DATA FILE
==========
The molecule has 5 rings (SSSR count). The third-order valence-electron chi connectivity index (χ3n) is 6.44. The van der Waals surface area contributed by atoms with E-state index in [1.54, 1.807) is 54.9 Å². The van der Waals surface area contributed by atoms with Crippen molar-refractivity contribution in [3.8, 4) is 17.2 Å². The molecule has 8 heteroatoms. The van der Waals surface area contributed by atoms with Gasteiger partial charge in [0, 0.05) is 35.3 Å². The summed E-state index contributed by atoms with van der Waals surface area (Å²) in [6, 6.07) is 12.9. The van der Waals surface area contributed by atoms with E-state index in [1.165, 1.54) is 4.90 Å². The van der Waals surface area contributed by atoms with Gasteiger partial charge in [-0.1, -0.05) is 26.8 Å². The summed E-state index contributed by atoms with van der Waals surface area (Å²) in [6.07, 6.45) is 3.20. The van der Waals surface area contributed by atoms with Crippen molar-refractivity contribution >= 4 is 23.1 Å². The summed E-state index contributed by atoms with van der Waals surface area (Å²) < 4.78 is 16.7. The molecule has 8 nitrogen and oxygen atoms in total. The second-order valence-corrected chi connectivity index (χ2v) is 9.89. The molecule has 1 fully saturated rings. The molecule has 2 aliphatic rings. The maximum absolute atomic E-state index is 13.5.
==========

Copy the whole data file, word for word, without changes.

The molecule has 5 rings (SSSR count). The third-order valence-electron chi connectivity index (χ3n) is 6.44. The van der Waals surface area contributed by atoms with E-state index in [1.54, 1.807) is 54.9 Å². The van der Waals surface area contributed by atoms with Crippen molar-refractivity contribution in [3.8, 4) is 17.2 Å². The molecule has 8 heteroatoms. The van der Waals surface area contributed by atoms with Gasteiger partial charge in [0, 0.05) is 35.3 Å². The summed E-state index contributed by atoms with van der Waals surface area (Å²) in [6, 6.07) is 12.9. The van der Waals surface area contributed by atoms with E-state index in [1.165, 1.54) is 4.90 Å². The van der Waals surface area contributed by atoms with Gasteiger partial charge in [-0.1, -0.05) is 26.8 Å². The summed E-state index contributed by atoms with van der Waals surface area (Å²) in [6.07, 6.45) is 3.20. The van der Waals surface area contributed by atoms with Crippen molar-refractivity contribution >= 4 is 23.1 Å². The summed E-state index contributed by atoms with van der Waals surface area (Å²) < 4.78 is 16.7. The molecule has 8 nitrogen and oxygen atoms in total. The second-order valence-corrected chi connectivity index (χ2v) is 9.89. The molecule has 1 fully saturated rings. The molecule has 2 aliphatic rings. The maximum absolute atomic E-state index is 13.5.